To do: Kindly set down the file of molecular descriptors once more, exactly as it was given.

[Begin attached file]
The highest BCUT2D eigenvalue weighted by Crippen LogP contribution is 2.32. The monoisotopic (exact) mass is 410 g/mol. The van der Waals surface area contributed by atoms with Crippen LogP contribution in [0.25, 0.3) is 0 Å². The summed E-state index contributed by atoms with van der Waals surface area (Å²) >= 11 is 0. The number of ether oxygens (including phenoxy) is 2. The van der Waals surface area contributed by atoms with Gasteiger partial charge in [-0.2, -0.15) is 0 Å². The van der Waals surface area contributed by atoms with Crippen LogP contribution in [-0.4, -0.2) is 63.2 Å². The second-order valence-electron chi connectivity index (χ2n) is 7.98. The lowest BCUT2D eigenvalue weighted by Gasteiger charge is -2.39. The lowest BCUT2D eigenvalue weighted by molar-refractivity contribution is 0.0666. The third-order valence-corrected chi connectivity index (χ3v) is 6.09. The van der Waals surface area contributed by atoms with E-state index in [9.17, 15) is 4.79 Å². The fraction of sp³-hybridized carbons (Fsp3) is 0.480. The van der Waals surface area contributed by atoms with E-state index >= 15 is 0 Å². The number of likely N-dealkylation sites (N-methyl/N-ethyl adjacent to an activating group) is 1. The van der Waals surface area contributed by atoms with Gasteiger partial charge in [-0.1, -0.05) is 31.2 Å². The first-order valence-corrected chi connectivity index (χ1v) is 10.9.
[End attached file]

The highest BCUT2D eigenvalue weighted by Crippen LogP contribution is 2.32. The monoisotopic (exact) mass is 410 g/mol. The van der Waals surface area contributed by atoms with Crippen LogP contribution in [0.25, 0.3) is 0 Å². The summed E-state index contributed by atoms with van der Waals surface area (Å²) >= 11 is 0. The number of ether oxygens (including phenoxy) is 2. The van der Waals surface area contributed by atoms with Gasteiger partial charge in [-0.2, -0.15) is 0 Å². The van der Waals surface area contributed by atoms with Crippen LogP contribution in [-0.4, -0.2) is 63.2 Å². The second-order valence-electron chi connectivity index (χ2n) is 7.98. The lowest BCUT2D eigenvalue weighted by Gasteiger charge is -2.39. The lowest BCUT2D eigenvalue weighted by molar-refractivity contribution is 0.0666. The third-order valence-corrected chi connectivity index (χ3v) is 6.09. The van der Waals surface area contributed by atoms with E-state index in [9.17, 15) is 4.79 Å². The fraction of sp³-hybridized carbons (Fsp3) is 0.480. The van der Waals surface area contributed by atoms with E-state index >= 15 is 0 Å². The number of likely N-dealkylation sites (N-methyl/N-ethyl adjacent to an activating group) is 1. The van der Waals surface area contributed by atoms with Gasteiger partial charge in [-0.1, -0.05) is 31.2 Å². The first-order valence-corrected chi connectivity index (χ1v) is 10.9.